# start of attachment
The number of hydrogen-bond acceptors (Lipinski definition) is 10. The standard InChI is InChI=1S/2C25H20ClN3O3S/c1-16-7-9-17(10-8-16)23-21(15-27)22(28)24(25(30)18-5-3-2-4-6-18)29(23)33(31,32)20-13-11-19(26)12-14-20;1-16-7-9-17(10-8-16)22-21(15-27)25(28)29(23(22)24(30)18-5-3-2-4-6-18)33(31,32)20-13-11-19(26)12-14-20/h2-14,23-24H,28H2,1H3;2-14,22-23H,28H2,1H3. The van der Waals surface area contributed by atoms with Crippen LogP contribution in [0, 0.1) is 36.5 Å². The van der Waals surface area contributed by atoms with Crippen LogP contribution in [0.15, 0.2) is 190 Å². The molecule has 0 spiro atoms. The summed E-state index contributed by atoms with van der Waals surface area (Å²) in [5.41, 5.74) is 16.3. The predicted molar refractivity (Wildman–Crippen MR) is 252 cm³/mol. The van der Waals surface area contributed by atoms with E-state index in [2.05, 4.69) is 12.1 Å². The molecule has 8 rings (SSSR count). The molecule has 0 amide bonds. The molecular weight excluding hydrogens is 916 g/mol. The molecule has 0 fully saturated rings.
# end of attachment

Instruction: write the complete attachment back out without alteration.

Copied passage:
The number of hydrogen-bond acceptors (Lipinski definition) is 10. The standard InChI is InChI=1S/2C25H20ClN3O3S/c1-16-7-9-17(10-8-16)23-21(15-27)22(28)24(25(30)18-5-3-2-4-6-18)29(23)33(31,32)20-13-11-19(26)12-14-20;1-16-7-9-17(10-8-16)22-21(15-27)25(28)29(23(22)24(30)18-5-3-2-4-6-18)33(31,32)20-13-11-19(26)12-14-20/h2-14,23-24H,28H2,1H3;2-14,22-23H,28H2,1H3. The van der Waals surface area contributed by atoms with Crippen LogP contribution in [0, 0.1) is 36.5 Å². The van der Waals surface area contributed by atoms with Crippen LogP contribution in [0.15, 0.2) is 190 Å². The molecule has 0 spiro atoms. The summed E-state index contributed by atoms with van der Waals surface area (Å²) in [5.41, 5.74) is 16.3. The predicted molar refractivity (Wildman–Crippen MR) is 252 cm³/mol. The van der Waals surface area contributed by atoms with E-state index in [2.05, 4.69) is 12.1 Å². The molecule has 8 rings (SSSR count). The molecule has 0 amide bonds. The molecular weight excluding hydrogens is 916 g/mol. The molecule has 0 fully saturated rings.